The current system is a boon for foreign job placement firms but does little to help promising startups looking for talent that's in short supply.
BEAM 3 Feb, 2017
It’s difficult to have a calm immigration policy discussion following President Donald Trump’s January 27 executive order, which banned migrants from seven Muslim-majority countries. I felt, as an immigrant to the U.S., both the spirit and implementation of that order were discordant with the American values that convinced me to leave my family and move here. The next executive order could hit my new home, Silicon Valley, hard.
The administration has released a draft copy of an executive order that would overhaul the H-1B visa program, once a vital recruiting tool for American tech startups. The contents of the order remain unknown, but the stakes are high. Trump could throttle H-1Bs, exacerbate America’s tech talent shortage, and stifle innovation. Or, he could draw foreign engineers away from outsourcing firms and into fast-growing technology companies, which build products we all use and create new jobs for Americans.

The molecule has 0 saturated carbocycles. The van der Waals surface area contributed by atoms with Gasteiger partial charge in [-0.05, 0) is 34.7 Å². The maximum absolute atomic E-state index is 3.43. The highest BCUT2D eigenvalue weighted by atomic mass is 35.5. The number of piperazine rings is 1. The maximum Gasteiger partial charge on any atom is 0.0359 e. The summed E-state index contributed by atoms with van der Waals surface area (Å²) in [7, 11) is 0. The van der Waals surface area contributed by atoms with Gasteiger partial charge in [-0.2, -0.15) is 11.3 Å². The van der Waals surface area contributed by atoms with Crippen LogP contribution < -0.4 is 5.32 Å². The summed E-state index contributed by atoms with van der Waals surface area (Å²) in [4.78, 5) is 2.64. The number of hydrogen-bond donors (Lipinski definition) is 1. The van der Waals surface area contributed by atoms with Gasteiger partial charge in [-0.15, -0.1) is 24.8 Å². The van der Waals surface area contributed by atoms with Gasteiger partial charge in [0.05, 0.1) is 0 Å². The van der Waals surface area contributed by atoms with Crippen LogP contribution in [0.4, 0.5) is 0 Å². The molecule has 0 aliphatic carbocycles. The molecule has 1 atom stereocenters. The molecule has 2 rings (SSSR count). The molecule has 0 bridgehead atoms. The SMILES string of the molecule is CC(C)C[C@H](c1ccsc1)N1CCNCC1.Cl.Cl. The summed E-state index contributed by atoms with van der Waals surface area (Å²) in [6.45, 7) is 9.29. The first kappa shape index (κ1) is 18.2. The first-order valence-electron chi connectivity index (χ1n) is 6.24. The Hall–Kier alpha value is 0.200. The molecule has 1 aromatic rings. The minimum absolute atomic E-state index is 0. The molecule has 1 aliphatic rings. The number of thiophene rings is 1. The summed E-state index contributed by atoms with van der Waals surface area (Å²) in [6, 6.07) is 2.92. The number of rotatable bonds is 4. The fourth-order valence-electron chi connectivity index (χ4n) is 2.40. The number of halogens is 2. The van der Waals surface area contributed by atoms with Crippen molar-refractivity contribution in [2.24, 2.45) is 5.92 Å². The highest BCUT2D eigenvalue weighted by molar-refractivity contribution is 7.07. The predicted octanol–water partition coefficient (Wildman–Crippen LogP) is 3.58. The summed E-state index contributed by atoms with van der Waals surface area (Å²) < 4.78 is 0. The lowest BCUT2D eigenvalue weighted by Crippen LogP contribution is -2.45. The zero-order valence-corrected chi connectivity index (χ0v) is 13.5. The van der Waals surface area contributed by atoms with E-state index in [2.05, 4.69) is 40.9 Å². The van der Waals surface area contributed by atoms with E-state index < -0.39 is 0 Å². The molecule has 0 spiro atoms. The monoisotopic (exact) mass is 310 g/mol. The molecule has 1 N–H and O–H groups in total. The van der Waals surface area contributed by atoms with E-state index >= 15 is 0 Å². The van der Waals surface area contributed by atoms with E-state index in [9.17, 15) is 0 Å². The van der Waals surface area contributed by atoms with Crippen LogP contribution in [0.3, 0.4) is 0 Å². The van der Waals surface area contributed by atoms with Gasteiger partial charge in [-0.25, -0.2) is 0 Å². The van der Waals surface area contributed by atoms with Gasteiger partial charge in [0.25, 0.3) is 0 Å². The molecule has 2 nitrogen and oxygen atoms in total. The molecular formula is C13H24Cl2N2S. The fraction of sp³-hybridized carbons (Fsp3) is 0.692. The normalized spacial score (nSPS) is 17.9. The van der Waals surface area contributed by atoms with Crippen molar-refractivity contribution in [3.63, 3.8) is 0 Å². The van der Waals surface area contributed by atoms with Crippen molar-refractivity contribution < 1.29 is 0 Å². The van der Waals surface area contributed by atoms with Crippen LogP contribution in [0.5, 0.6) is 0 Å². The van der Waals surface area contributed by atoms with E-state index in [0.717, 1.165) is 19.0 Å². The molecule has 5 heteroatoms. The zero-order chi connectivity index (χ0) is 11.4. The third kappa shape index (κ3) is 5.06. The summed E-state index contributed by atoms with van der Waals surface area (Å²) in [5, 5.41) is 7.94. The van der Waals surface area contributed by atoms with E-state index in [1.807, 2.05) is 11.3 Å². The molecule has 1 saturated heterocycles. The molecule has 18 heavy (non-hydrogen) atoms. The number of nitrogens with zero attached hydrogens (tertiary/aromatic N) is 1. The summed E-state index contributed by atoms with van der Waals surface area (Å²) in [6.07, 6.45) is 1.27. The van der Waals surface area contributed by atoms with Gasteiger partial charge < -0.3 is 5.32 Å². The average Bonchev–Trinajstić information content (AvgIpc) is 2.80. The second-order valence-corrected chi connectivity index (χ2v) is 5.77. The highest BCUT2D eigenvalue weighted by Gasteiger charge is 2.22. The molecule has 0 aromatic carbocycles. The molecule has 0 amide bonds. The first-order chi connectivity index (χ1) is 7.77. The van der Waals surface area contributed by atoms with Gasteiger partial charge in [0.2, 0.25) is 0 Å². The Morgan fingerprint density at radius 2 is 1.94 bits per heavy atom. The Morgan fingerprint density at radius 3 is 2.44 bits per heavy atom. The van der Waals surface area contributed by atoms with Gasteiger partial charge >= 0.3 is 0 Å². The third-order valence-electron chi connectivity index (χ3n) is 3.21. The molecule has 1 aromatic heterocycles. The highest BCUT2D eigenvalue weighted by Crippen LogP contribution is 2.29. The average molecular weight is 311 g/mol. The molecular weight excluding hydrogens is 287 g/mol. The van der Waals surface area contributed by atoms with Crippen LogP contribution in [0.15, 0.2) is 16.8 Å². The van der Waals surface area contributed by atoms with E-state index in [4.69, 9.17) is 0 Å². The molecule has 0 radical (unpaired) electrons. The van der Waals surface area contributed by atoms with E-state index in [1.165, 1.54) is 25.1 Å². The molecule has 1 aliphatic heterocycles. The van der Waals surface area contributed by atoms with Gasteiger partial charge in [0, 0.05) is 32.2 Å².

Rather than join the chorus of outrage towards changing immigration policy, I want to focus on ways to make positive changes to the H-1B program. The H-1B overhaul is an opportunity, not a threat, if done correctly.
I’m optimistic there’s potential for Trump to implement a positive H-1B plan. One of his allies, Congressman Darrell Issa (R-Vista), has a reasonable proposal that he introduced Jan. 4. H.R. 170, called the Protect and Grow American Jobs Act, would raise the minimum salary for exempt nonimmigrant H-1B workers from $60,000 to $100,000. It would also eliminate an exemption that allows companies to avoid the salary minimum if the candidate has a master’s degree or higher.